All that said, her introduction to the EMCC Center in West Point brought some harsh realities.


"It had been a long time since I'd been in anything like school. My daughter is 27 so it had been a long time since school. They told me about the Work Keys and how I needed to take it and then go into some programs. I wanted to burn the math books," she said of the prep courses she took three days a week to sharpen her skills for Work Keys, the test that measures math, reading comprehension and critical thinking, all important skills in today's work force.


Her refreshers out of the way, she "scored high" on the test.


Along the way, some of the jobs she'd considered, especially at manufacturing facilities, became less appealing because they required long periods of standing. Fortunately, EMCC offers a number of training and skills programs, from GED for those who need something basic to high-tech programs.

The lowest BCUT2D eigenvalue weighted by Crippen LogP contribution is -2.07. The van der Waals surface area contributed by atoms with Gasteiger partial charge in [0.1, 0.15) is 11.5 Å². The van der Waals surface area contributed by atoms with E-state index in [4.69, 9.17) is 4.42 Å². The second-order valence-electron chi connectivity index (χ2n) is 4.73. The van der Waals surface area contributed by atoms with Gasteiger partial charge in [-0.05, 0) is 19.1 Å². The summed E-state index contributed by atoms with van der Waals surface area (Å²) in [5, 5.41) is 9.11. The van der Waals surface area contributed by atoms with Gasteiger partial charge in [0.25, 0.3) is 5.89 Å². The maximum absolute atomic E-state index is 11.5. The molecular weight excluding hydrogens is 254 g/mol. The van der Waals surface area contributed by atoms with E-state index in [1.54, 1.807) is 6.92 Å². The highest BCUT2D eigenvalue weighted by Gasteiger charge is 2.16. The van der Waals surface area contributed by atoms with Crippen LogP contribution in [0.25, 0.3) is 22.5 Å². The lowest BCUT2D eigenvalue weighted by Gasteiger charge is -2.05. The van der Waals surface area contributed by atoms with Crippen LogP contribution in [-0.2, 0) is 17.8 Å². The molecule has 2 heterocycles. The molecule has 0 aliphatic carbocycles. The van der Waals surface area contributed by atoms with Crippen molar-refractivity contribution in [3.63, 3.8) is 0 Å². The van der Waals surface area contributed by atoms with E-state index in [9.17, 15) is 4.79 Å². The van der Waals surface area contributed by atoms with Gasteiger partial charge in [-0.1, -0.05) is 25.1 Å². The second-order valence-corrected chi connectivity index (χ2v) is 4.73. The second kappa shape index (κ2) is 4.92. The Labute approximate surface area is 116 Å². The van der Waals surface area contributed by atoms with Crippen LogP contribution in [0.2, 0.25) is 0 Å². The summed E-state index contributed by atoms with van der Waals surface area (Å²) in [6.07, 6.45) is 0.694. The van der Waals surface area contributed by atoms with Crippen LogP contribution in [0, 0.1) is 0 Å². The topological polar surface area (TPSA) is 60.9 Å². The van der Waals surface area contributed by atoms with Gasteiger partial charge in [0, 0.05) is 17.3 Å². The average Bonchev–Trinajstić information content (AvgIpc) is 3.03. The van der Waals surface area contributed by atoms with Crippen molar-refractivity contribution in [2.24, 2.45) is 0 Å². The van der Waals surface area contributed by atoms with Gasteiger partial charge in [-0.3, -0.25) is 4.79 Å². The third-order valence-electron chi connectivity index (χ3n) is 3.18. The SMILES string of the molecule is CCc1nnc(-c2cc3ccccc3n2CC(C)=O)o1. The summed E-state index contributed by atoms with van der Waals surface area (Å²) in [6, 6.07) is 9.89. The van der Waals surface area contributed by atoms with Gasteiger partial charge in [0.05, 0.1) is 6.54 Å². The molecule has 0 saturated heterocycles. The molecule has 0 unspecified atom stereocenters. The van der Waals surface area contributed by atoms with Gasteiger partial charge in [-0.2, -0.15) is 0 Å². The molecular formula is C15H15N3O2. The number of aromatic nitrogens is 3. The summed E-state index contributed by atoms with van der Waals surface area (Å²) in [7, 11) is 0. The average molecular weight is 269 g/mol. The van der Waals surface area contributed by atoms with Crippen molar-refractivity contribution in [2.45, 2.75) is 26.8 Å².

"I had a revelation. I looked at medical coding as something I thought I could do and it would give me the flexibility to take care of my mom and grandmom, especially once I got to the point where I could work from home," Celestine explained.


She graduated from that nine-month training program on May 10 and while waiting to take the certification exam, is working part-time as a dispatcher at the Starkville Police Department.


"I am in a better place now than if I had stayed at that other job. God works in mysterious ways, but he sent me for a reason," she said.


Her coding classes came with another benefit. She and the other women in the class became their own sorority.